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Kim Kardashian Shows Off Society’s Problem With Sexual Moms

Kim Kardashian Shows Off Society’s Problem With Sexual Moms

Let’s start with a question: Have you seen Kim Kardashian’s ass lately? And if the answer is no, under what rock do you live? Last week, Paper Magazine released their Winter cover, featuring the extra-glossy derriere of America’s favorite celeb to talk smack about, and although it didn’t actually break the internet, it did immediately ignite the controversy Paper Magazine no doubt intended. There are a lot of questions surrounding the Great Nude Cover of November 2014, but there’s one in particular that sets my brow to furrowing. Can a mother be sexy?

A great deal of concern and denigration has been heaped on Kim for being an “inappropriate role model” for her toddler-aged daughter, North, and for taking part in such a highly sexualized photo shoot when she has a child at home. Now that from her womb has come a tiny human, she is supposed to be better than all this. She’s supposed to be above posing for a magazine cover that, if we’re being honest, features a wide smile and hairstyle that makes her look a little like the most fun gal in Whoville. Mothers just don’t do those sorts of things, and shame on her.

This criticism, of course, is not saved just for Kim. Any mother who dares express their sexuality or enjoy a night out, whether a celebrity or not, can become the target of modesty policing. We hurl all sorts of slander at women who don’t conform to a very narrow definition of what a “good mother” should look and behave like, often couched in language that calls into question their ability to even parent.

Which is, to be frank, ridiculous. Society has always cast shade on female sexuality, so widespread discomfort with a woman baring her bodacious body on the cover a magazine doesn’t come as a surprise. But society’s obsession with mothers, and the puritanical vision of what makes a “perfect mother,” is nonetheless frustrating and sad.

Good Moms are supposed to be thinking of their children at all times. How can you possibly be going about the delicate work of raising precious children if you still, from time to time, engage in super-sexy-fun-times with a partner of your choice? The act of carrying a child and going through labor is, apparently, supposed to be a purifying and clarifying experience. Gone are the days of being a human, for now you are a Mother, the ultimate caregiver and selfless woman. Never mind that sex is what made you a mother in the first place, or that under the layers of spit-stained clothes you still have a body that sometimes calls out for some heavy petting. Those base desires are below you now, Mother.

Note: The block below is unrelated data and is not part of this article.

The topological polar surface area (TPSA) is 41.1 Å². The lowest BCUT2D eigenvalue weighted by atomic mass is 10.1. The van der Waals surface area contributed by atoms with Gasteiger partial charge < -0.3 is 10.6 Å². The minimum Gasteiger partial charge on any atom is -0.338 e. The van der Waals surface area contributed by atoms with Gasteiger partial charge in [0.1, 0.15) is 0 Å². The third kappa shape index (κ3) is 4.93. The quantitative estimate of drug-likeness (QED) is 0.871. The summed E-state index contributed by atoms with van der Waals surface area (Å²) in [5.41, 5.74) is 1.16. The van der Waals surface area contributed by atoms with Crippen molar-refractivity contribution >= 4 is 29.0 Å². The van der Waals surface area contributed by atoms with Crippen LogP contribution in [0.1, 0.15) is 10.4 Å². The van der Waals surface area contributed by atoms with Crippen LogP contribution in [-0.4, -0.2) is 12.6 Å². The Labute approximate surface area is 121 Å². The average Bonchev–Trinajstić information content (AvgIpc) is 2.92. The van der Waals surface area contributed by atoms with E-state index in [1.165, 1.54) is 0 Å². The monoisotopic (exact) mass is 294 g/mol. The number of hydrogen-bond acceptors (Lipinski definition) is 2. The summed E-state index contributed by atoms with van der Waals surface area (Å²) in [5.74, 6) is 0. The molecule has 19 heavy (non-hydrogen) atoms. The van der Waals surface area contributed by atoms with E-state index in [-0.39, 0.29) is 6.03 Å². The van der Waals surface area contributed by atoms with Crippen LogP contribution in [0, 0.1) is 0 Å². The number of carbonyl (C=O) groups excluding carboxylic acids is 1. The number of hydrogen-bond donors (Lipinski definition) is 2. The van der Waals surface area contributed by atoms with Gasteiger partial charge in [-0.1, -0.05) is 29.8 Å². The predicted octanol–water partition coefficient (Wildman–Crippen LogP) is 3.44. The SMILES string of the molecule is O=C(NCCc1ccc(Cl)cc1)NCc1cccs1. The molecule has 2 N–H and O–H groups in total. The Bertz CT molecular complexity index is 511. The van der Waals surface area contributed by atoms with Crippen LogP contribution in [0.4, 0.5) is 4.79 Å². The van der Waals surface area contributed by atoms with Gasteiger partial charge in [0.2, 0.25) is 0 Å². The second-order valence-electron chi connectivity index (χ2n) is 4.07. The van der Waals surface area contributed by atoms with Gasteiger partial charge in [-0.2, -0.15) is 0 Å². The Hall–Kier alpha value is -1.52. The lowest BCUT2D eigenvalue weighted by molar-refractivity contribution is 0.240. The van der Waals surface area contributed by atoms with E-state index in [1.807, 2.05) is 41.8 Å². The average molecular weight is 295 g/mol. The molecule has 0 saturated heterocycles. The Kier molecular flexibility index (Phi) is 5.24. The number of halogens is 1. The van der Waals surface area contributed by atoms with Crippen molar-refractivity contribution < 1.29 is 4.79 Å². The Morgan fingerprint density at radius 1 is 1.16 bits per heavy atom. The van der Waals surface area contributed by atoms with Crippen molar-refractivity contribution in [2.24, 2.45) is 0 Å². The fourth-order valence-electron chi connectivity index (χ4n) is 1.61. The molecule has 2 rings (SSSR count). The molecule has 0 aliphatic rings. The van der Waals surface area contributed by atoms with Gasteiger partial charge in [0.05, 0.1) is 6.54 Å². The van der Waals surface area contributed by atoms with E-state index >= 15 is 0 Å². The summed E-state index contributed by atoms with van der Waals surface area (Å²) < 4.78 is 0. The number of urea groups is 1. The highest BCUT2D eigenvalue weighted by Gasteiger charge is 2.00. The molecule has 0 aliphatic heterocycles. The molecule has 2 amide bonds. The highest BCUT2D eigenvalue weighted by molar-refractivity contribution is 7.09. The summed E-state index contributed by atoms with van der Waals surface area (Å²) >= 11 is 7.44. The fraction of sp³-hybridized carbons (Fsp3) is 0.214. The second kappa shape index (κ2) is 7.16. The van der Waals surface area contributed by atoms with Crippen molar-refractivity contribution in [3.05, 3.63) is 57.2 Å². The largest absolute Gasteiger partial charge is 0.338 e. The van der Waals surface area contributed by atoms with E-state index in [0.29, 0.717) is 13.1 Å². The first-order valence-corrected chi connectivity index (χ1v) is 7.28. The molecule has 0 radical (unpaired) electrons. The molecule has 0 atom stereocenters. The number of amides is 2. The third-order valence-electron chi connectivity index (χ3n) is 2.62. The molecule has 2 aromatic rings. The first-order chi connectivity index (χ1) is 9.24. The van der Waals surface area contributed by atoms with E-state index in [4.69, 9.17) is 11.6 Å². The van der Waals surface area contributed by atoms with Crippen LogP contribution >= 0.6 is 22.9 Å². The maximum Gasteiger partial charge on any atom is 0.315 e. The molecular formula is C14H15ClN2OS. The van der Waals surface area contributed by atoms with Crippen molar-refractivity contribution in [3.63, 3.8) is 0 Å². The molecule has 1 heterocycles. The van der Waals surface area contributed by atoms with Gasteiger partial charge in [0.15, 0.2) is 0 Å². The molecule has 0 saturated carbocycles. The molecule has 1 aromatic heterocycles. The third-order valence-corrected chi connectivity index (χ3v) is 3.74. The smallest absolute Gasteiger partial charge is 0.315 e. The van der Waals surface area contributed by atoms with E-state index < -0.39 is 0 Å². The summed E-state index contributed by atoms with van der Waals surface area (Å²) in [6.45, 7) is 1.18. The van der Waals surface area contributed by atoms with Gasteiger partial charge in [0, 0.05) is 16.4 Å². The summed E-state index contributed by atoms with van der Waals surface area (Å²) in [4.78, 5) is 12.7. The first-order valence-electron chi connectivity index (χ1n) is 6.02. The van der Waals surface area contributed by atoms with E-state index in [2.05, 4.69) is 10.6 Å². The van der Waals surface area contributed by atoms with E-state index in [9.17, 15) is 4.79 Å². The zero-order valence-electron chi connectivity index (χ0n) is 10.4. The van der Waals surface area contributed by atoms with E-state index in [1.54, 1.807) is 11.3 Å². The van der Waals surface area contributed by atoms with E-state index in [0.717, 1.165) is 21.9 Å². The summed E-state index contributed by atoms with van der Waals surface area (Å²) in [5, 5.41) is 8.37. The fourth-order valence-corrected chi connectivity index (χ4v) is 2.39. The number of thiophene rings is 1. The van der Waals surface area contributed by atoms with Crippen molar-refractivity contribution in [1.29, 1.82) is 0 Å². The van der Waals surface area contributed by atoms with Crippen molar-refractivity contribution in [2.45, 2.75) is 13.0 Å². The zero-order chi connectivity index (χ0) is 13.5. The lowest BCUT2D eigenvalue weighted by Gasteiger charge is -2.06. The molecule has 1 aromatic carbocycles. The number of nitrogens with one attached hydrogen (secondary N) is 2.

Why are we so wigged out at hot moms, and at moms who aren’t ashamed of their bodies? Why are we more comfortable thinking of mothers as frazzled, buried under clothes they were too exhausted to wash the baby vomit out of, fretting about that last few pounds of baby weight and the dark circles under their eyes? We prefer our mothers weary and weak, consumed in the act of raising children, and cannot conceive of them as complete people.

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Culture both loves and hates the sexualized mother. We have made her taboo, and therefore we are repelled and drawn to her in equal measure. MILFs are seen as sexually aggressive women who, despite having children, are still out to get theirs, like Stiffler’s Mom in the “American Pie” series. These caricatures of female sexuality—wrapped in animal print and prowling for young men—are a trope that can be laughed at, not really a threat in anything but frat boy comedies and bad porn. Teens use the sexuality of mothers to insult peers: “Your mom is hot” or “Your mom and I had sex” are both among the worst things two kids can say to each other. We are more comfortable with sexual moms as jokes and punchlines than as reality.

A lot of people have chosen to tear down the Paper cover with three words, “You’re a mom.” As if, perhaps, Kim had forgotten as some point between leaving the house and baring her ass that day. And as if that says it all. That simply pointing at someone and saying, “Mom,” is enough to erase any semblance of sexuality from her identity. You aren’t supposed to want or be human or be sexy. You’re supposed to be a mom.

We all need to grow up. Yes, your mom is hot. Yes, every now and then she’s gotta get her some. And no, that has no bearing whatsoever on her ability to be a great, supportive parent to her children. What will North think of her mom’s magazine cover? Absolutely nothing, because North is an infant. And if someday North does come in contact with these images, or any other that displays Kim’s body, it’s up to the Kardashian-Wests to decide how to address female sexuality with their daughter. So put away the sharp tongues and side-eyes.

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Bridey

News Editor at Literally, Darling
Bridey grew up in a small Illinois town, but currently lives with her partner and two cats in Washington, DC. Her interests include Feminism, Iranian politics, HBO programming, and anything that makes her laugh until she cries.
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